In 2016, 48 millimeter of rain in a short period of one hour and 15 minutes led to a 16 hour 25 km-long jam on Delhi-Jaipur National Highway, which could be opened only after taking emergency measures, including imposition of Section 144 of CrPC asking people not to come out on the roads. Thankfully, this year it was somewhat better.

If the deluge has happened in Gurgaon by devouring Sabi river, Ghaziabad-Noida, the eastern suburb of the Capital, faces the same fate every Monsoon for similar reasons. To facilitate creation of residential hubs, residents of Karera village in Ghaziabad point towards the construction of a bridge on the Hindon river. For the 800m-long bridge, which connects the Hindon Expressway with Karera Road (coming from Wazirabad), an embankment was raised across the river, which has somewhat changed the course of the Hindon.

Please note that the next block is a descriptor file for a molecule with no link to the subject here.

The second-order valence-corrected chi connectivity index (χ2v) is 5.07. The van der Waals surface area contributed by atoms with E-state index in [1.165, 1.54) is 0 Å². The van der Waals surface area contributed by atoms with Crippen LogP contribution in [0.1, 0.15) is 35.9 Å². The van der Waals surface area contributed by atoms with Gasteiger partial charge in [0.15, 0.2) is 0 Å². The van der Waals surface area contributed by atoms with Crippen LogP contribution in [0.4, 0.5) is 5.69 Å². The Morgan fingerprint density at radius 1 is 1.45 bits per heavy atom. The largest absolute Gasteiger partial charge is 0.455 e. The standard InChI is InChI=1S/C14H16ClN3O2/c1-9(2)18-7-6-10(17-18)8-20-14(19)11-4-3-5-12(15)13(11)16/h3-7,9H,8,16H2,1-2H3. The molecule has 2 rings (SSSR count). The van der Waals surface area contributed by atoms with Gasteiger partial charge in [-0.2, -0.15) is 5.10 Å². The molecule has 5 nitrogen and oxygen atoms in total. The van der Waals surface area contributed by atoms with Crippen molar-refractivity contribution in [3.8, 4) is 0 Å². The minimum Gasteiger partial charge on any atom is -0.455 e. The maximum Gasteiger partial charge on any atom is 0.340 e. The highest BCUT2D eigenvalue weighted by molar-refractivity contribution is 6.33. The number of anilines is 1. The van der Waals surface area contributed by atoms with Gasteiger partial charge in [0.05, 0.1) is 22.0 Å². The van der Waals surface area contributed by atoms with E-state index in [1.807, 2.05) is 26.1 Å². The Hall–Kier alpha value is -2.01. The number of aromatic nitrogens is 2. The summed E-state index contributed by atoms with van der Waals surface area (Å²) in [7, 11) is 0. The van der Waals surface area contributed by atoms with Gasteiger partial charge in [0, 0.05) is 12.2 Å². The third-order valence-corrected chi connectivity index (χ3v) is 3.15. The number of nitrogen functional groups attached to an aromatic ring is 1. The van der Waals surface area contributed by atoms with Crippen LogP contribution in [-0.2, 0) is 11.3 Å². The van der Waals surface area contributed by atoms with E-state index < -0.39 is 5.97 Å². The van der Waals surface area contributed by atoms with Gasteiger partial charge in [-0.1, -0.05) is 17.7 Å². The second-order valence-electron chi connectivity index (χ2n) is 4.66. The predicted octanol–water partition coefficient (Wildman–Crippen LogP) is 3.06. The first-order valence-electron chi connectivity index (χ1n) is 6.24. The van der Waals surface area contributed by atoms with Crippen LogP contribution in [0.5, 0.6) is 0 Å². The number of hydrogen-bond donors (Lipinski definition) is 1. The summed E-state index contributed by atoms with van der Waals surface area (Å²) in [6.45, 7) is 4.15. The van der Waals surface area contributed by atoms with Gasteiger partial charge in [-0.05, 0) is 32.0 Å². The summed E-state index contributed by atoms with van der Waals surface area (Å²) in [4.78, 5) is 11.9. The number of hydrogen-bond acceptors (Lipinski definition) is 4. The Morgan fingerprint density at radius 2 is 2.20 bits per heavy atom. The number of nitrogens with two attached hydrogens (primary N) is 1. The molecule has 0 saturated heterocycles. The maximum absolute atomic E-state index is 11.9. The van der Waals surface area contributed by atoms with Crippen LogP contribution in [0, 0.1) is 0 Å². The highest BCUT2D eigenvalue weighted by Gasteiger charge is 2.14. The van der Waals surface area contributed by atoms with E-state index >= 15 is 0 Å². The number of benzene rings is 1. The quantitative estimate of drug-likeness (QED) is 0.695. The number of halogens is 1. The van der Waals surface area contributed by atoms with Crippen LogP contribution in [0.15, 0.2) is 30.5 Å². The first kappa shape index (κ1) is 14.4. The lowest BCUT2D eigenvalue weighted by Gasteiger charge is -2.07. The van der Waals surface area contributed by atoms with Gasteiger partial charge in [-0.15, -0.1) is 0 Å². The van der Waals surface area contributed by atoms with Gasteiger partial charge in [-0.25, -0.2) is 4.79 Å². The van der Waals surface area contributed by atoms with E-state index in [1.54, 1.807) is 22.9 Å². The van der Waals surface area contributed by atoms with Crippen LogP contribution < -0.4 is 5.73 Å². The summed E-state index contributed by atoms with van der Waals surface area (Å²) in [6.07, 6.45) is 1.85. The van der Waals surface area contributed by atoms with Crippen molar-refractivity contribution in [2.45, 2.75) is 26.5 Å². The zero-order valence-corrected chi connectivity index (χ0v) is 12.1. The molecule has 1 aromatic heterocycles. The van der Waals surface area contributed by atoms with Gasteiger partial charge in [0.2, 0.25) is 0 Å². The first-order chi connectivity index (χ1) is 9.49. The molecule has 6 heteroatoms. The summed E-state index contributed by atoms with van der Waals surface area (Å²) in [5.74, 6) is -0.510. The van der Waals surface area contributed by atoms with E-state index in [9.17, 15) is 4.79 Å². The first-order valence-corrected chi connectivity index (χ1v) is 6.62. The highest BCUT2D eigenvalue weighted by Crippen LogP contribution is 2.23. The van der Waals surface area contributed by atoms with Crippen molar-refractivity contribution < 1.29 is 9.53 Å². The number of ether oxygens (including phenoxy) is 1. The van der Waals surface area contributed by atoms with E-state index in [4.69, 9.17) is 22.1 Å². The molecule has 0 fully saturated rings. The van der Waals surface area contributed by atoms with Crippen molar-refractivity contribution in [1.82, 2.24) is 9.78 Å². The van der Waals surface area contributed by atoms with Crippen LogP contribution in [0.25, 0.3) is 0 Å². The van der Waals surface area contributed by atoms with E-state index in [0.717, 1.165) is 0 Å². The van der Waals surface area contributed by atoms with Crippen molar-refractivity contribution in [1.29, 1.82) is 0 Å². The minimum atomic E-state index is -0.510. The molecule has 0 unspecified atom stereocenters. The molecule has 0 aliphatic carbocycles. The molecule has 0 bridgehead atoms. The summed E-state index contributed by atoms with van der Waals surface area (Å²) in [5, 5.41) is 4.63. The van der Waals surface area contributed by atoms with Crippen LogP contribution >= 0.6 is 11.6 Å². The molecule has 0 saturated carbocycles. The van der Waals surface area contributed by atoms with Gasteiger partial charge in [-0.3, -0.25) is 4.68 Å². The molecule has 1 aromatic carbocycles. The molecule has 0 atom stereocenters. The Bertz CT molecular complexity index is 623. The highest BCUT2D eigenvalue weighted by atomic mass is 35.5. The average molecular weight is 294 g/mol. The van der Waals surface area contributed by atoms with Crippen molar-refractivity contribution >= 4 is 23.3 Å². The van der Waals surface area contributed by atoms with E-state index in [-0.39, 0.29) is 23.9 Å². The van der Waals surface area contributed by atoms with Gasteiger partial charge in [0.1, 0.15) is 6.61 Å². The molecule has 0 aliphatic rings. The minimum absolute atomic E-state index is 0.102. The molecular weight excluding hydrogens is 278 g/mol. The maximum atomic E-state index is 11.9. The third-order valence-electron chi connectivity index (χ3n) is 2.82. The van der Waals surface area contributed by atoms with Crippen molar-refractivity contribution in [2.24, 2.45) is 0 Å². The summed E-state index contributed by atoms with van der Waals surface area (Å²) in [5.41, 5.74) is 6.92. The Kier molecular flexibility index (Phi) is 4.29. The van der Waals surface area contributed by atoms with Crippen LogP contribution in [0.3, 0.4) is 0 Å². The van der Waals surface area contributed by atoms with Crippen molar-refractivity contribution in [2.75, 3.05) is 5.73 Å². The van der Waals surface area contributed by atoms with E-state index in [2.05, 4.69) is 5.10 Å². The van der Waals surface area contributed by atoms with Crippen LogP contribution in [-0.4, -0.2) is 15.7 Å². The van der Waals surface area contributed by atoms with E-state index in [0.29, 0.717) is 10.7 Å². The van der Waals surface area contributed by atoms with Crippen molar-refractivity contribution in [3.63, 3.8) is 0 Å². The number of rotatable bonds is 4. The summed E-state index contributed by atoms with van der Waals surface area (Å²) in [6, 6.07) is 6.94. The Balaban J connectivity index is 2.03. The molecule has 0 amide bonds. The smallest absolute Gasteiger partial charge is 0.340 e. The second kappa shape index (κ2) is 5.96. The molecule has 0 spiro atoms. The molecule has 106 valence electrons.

The river now flows close to Karera village and the threat of inundation is constant during the Monsoon months. Villagers point out that in 1978, incessant rains caused flood in the Hindon. This had led to the snapping of Delhi-Ghaziabad link road for days. The National Highways, too, had sunk several feet into floodwaters and the railway link was broken.

Such floods in the life of a river can never be ruled out. The banks of Hindon in those days had no residential settlement. Today there are several of them. If the floods ever revisit Hindon, a deluge awaits these posh colonies.

But should they blame the Monsoon for it. For the residents of Karera village and Raj Nagar Extension, which has come up on the other side of the river, Monsoon also brings good news. The rains regenerate this dying river, which otherwise, through the year, has black water with a very foul smell and menacing mosquitoes.

However, Hindon was not a dying river till about two decades ago. So were the other tributaries of Yamuna, which have suffered most at rapid urbanisation and mad industrialisation of the National Capital Region.

(The writer is a senior journalist. The views expressed are personal.)